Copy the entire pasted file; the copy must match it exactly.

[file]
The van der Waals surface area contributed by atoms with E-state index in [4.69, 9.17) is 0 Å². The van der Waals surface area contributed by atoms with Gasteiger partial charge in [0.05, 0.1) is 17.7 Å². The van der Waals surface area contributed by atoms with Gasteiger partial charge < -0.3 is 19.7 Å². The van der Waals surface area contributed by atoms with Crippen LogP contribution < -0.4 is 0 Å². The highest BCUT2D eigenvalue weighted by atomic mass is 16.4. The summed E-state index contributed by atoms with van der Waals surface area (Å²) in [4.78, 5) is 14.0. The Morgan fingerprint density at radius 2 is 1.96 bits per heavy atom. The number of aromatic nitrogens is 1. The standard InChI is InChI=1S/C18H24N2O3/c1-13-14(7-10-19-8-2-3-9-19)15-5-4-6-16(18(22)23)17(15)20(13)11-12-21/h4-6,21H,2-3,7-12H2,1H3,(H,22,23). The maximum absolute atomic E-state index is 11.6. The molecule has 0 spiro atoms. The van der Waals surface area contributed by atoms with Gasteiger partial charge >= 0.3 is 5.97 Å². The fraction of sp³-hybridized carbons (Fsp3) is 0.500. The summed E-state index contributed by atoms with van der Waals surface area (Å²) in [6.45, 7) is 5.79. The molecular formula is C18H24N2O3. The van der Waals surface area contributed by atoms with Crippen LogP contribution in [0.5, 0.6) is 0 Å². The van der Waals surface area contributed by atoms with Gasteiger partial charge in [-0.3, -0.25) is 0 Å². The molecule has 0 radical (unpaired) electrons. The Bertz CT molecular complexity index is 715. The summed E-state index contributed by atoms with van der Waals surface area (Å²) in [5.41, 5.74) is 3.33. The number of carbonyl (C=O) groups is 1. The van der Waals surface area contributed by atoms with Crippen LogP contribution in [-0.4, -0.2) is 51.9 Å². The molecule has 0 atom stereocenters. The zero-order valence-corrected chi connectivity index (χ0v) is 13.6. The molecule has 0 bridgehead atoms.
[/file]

The van der Waals surface area contributed by atoms with E-state index in [4.69, 9.17) is 0 Å². The van der Waals surface area contributed by atoms with Gasteiger partial charge in [0.05, 0.1) is 17.7 Å². The van der Waals surface area contributed by atoms with Gasteiger partial charge < -0.3 is 19.7 Å². The van der Waals surface area contributed by atoms with Crippen LogP contribution < -0.4 is 0 Å². The highest BCUT2D eigenvalue weighted by atomic mass is 16.4. The summed E-state index contributed by atoms with van der Waals surface area (Å²) in [4.78, 5) is 14.0. The Morgan fingerprint density at radius 2 is 1.96 bits per heavy atom. The number of aromatic nitrogens is 1. The standard InChI is InChI=1S/C18H24N2O3/c1-13-14(7-10-19-8-2-3-9-19)15-5-4-6-16(18(22)23)17(15)20(13)11-12-21/h4-6,21H,2-3,7-12H2,1H3,(H,22,23). The maximum absolute atomic E-state index is 11.6. The molecule has 0 spiro atoms. The van der Waals surface area contributed by atoms with Gasteiger partial charge >= 0.3 is 5.97 Å². The fraction of sp³-hybridized carbons (Fsp3) is 0.500. The summed E-state index contributed by atoms with van der Waals surface area (Å²) in [6.45, 7) is 5.79. The molecular formula is C18H24N2O3. The van der Waals surface area contributed by atoms with Crippen LogP contribution in [0.5, 0.6) is 0 Å². The van der Waals surface area contributed by atoms with Gasteiger partial charge in [-0.3, -0.25) is 0 Å². The molecule has 0 radical (unpaired) electrons. The Bertz CT molecular complexity index is 715. The summed E-state index contributed by atoms with van der Waals surface area (Å²) in [5.41, 5.74) is 3.33. The number of carbonyl (C=O) groups is 1. The van der Waals surface area contributed by atoms with Crippen LogP contribution in [-0.4, -0.2) is 51.9 Å². The molecule has 0 atom stereocenters. The zero-order valence-corrected chi connectivity index (χ0v) is 13.6. The molecule has 0 bridgehead atoms.